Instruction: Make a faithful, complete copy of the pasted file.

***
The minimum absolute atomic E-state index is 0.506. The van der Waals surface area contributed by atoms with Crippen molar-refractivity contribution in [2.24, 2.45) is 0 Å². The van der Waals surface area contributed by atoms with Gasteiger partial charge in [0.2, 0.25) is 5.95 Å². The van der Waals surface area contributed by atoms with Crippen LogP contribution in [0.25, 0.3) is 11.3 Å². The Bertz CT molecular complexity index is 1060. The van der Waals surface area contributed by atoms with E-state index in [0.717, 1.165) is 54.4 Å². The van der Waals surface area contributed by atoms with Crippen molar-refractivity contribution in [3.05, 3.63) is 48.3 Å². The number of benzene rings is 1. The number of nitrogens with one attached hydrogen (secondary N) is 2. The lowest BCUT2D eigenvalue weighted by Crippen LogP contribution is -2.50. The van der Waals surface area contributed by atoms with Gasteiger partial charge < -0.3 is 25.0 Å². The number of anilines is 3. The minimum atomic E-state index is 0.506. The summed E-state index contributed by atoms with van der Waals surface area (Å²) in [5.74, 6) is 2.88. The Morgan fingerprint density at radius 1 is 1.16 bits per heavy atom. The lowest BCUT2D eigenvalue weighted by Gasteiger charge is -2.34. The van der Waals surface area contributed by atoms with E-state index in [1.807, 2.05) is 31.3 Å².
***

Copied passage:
The minimum absolute atomic E-state index is 0.506. The van der Waals surface area contributed by atoms with Crippen molar-refractivity contribution in [2.24, 2.45) is 0 Å². The van der Waals surface area contributed by atoms with Gasteiger partial charge in [0.2, 0.25) is 5.95 Å². The van der Waals surface area contributed by atoms with Crippen LogP contribution in [0.25, 0.3) is 11.3 Å². The Bertz CT molecular complexity index is 1060. The van der Waals surface area contributed by atoms with E-state index in [0.717, 1.165) is 54.4 Å². The van der Waals surface area contributed by atoms with Crippen molar-refractivity contribution in [3.05, 3.63) is 48.3 Å². The number of benzene rings is 1. The number of nitrogens with one attached hydrogen (secondary N) is 2. The lowest BCUT2D eigenvalue weighted by Crippen LogP contribution is -2.50. The van der Waals surface area contributed by atoms with Gasteiger partial charge < -0.3 is 25.0 Å². The number of anilines is 3. The minimum atomic E-state index is 0.506. The summed E-state index contributed by atoms with van der Waals surface area (Å²) in [5.74, 6) is 2.88. The Morgan fingerprint density at radius 1 is 1.16 bits per heavy atom. The lowest BCUT2D eigenvalue weighted by Gasteiger charge is -2.34. The van der Waals surface area contributed by atoms with E-state index in [1.807, 2.05) is 31.3 Å².